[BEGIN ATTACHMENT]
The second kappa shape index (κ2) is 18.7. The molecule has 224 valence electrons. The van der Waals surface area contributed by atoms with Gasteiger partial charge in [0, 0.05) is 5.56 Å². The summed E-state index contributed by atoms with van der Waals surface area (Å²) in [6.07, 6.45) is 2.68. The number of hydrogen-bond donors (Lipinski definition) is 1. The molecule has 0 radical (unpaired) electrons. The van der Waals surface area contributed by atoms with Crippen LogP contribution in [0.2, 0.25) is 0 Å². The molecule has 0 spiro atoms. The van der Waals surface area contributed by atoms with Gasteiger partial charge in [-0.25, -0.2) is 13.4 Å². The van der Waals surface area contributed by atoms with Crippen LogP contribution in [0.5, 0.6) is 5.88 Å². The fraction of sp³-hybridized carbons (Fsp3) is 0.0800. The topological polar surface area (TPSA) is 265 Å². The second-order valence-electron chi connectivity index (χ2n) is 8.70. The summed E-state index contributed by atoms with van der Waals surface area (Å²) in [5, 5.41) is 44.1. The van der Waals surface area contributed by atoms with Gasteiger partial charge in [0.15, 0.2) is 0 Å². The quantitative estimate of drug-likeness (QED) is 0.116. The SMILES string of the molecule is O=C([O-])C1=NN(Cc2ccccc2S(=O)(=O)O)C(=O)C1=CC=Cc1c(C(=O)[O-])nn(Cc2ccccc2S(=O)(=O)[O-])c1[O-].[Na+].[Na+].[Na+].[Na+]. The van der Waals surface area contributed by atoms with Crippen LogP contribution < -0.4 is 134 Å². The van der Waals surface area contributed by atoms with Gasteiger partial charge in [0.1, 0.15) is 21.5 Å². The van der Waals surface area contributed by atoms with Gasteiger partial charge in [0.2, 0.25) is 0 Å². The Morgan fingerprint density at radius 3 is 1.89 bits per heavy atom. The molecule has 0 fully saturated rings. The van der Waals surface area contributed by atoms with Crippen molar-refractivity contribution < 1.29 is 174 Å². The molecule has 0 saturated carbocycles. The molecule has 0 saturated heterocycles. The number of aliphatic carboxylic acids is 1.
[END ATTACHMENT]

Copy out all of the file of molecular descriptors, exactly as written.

The second kappa shape index (κ2) is 18.7. The molecule has 224 valence electrons. The van der Waals surface area contributed by atoms with Gasteiger partial charge in [0, 0.05) is 5.56 Å². The summed E-state index contributed by atoms with van der Waals surface area (Å²) in [6.07, 6.45) is 2.68. The number of hydrogen-bond donors (Lipinski definition) is 1. The molecule has 0 radical (unpaired) electrons. The van der Waals surface area contributed by atoms with Crippen LogP contribution in [0.2, 0.25) is 0 Å². The molecule has 0 spiro atoms. The van der Waals surface area contributed by atoms with Gasteiger partial charge in [-0.25, -0.2) is 13.4 Å². The van der Waals surface area contributed by atoms with Crippen LogP contribution in [0.5, 0.6) is 5.88 Å². The fraction of sp³-hybridized carbons (Fsp3) is 0.0800. The topological polar surface area (TPSA) is 265 Å². The second-order valence-electron chi connectivity index (χ2n) is 8.70. The summed E-state index contributed by atoms with van der Waals surface area (Å²) in [5, 5.41) is 44.1. The van der Waals surface area contributed by atoms with Gasteiger partial charge in [0.15, 0.2) is 0 Å². The quantitative estimate of drug-likeness (QED) is 0.116. The SMILES string of the molecule is O=C([O-])C1=NN(Cc2ccccc2S(=O)(=O)O)C(=O)C1=CC=Cc1c(C(=O)[O-])nn(Cc2ccccc2S(=O)(=O)[O-])c1[O-].[Na+].[Na+].[Na+].[Na+]. The van der Waals surface area contributed by atoms with Crippen LogP contribution < -0.4 is 134 Å². The van der Waals surface area contributed by atoms with Gasteiger partial charge in [0.1, 0.15) is 21.5 Å². The van der Waals surface area contributed by atoms with Gasteiger partial charge in [0.2, 0.25) is 0 Å². The Morgan fingerprint density at radius 3 is 1.89 bits per heavy atom. The molecule has 0 fully saturated rings. The van der Waals surface area contributed by atoms with Crippen molar-refractivity contribution < 1.29 is 174 Å². The molecule has 0 saturated carbocycles. The molecule has 0 saturated heterocycles. The number of aliphatic carboxylic acids is 1.